Left-ventricular (LV) hypoplasia encompasses a range of LV sizes, varying from a mildly underdeveloped, but functionally adequate, chamber to the miniscule, barely perceptible LV cavity seen in hypoplastic left-heart syndrome. Associated malformations include obstructive lesions of LV inflow, outflow, and the aortic arch, often in combination. Repair of complex combinations and/or severe LV hypoplasia usually results in a single-ventricle anatomy with the right ventricle serving as the systemic ventricle. New therapeutic interventions, including fetal procedures, are expanding the spectrum of lesions and LV sizes that may be amenable to a biventricular repair. These surgical considerations place renewed emphasis on understanding the anatomical features associated with LV hypoplasia. This review details pathological features of the full spectrum of LV hypoplasia, particularly those with borderline severe hypoplasia. Primary defining lesions are described as well as additional lesions that may affect clinical symptoms, surgical repair, and long-term outcome.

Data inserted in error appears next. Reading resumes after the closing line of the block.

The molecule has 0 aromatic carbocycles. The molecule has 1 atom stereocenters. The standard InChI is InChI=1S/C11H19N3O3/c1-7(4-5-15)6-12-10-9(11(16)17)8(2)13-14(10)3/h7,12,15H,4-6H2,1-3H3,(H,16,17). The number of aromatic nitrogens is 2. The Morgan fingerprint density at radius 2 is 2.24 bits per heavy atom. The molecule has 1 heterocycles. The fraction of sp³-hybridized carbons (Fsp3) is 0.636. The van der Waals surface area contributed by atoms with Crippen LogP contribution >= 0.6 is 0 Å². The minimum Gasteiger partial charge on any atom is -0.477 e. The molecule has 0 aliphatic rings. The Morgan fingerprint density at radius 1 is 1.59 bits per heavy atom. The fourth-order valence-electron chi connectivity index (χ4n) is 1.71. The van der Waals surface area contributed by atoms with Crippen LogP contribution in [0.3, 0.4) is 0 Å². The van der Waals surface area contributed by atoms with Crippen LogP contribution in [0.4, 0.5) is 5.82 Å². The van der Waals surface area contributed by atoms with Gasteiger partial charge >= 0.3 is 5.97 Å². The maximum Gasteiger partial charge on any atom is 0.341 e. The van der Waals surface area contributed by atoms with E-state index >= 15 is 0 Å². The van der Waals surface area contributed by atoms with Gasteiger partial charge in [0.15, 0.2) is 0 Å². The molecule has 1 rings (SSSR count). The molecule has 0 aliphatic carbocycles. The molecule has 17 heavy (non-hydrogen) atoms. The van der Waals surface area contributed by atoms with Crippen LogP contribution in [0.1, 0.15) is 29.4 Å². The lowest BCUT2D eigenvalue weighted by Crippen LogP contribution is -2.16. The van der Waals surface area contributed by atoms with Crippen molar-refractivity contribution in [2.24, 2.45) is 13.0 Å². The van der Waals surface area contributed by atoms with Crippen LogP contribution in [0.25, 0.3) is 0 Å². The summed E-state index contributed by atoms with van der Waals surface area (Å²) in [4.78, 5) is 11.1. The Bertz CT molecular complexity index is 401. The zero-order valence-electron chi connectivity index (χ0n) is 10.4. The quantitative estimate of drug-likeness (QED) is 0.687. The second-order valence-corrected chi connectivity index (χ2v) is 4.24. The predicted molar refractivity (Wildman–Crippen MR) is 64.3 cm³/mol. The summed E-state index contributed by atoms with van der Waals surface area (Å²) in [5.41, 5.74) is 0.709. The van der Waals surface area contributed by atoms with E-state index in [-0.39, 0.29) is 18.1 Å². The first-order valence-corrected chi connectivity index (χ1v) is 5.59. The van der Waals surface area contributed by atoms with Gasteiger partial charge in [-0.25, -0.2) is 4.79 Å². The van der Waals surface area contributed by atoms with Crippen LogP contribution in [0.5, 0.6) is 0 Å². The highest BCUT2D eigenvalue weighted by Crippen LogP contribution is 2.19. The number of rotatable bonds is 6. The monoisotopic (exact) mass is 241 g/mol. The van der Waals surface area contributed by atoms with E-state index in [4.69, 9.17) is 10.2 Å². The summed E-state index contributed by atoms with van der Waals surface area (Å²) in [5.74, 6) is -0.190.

Keywords: borderline hypoplasia; hypoplastic left-heart syndrome.